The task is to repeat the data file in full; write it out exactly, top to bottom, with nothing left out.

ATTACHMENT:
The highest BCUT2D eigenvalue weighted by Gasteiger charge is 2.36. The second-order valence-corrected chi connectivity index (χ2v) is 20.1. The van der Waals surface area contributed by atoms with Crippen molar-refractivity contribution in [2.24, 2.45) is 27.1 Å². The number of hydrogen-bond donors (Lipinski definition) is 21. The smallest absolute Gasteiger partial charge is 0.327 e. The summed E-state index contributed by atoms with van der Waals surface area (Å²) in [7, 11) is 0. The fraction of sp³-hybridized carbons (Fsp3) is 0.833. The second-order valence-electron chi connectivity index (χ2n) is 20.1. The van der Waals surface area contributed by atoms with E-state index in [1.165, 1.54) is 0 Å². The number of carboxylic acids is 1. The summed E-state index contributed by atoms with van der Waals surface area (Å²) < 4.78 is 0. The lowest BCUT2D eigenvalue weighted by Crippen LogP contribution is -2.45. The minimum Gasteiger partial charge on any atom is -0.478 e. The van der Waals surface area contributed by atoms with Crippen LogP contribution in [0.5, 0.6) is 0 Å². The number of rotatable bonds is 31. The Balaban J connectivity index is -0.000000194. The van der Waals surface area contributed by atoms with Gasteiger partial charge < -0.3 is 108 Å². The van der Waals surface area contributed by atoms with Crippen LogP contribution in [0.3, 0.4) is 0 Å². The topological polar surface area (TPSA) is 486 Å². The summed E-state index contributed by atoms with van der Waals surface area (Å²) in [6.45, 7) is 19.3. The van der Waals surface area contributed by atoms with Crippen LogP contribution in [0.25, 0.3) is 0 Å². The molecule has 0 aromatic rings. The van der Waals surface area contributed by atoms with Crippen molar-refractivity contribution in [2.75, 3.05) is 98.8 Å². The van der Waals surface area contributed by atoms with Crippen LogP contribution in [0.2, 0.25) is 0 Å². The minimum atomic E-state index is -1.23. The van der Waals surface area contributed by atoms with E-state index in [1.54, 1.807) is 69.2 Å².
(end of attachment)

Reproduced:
The highest BCUT2D eigenvalue weighted by Gasteiger charge is 2.36. The second-order valence-corrected chi connectivity index (χ2v) is 20.1. The van der Waals surface area contributed by atoms with Crippen molar-refractivity contribution in [2.24, 2.45) is 27.1 Å². The number of hydrogen-bond donors (Lipinski definition) is 21. The smallest absolute Gasteiger partial charge is 0.327 e. The summed E-state index contributed by atoms with van der Waals surface area (Å²) in [7, 11) is 0. The fraction of sp³-hybridized carbons (Fsp3) is 0.833. The second-order valence-electron chi connectivity index (χ2n) is 20.1. The van der Waals surface area contributed by atoms with E-state index in [1.165, 1.54) is 0 Å². The number of carboxylic acids is 1. The summed E-state index contributed by atoms with van der Waals surface area (Å²) < 4.78 is 0. The lowest BCUT2D eigenvalue weighted by Crippen LogP contribution is -2.45. The minimum Gasteiger partial charge on any atom is -0.478 e. The van der Waals surface area contributed by atoms with Crippen LogP contribution in [0.5, 0.6) is 0 Å². The number of rotatable bonds is 31. The Balaban J connectivity index is -0.000000194. The van der Waals surface area contributed by atoms with Gasteiger partial charge < -0.3 is 108 Å². The van der Waals surface area contributed by atoms with Crippen LogP contribution in [0.3, 0.4) is 0 Å². The topological polar surface area (TPSA) is 486 Å². The summed E-state index contributed by atoms with van der Waals surface area (Å²) in [6.45, 7) is 19.3. The van der Waals surface area contributed by atoms with Crippen LogP contribution in [0.25, 0.3) is 0 Å². The molecule has 0 aromatic rings. The van der Waals surface area contributed by atoms with Crippen molar-refractivity contribution in [2.75, 3.05) is 98.8 Å². The van der Waals surface area contributed by atoms with Crippen LogP contribution in [0.2, 0.25) is 0 Å². The minimum atomic E-state index is -1.23. The van der Waals surface area contributed by atoms with E-state index in [1.54, 1.807) is 69.2 Å².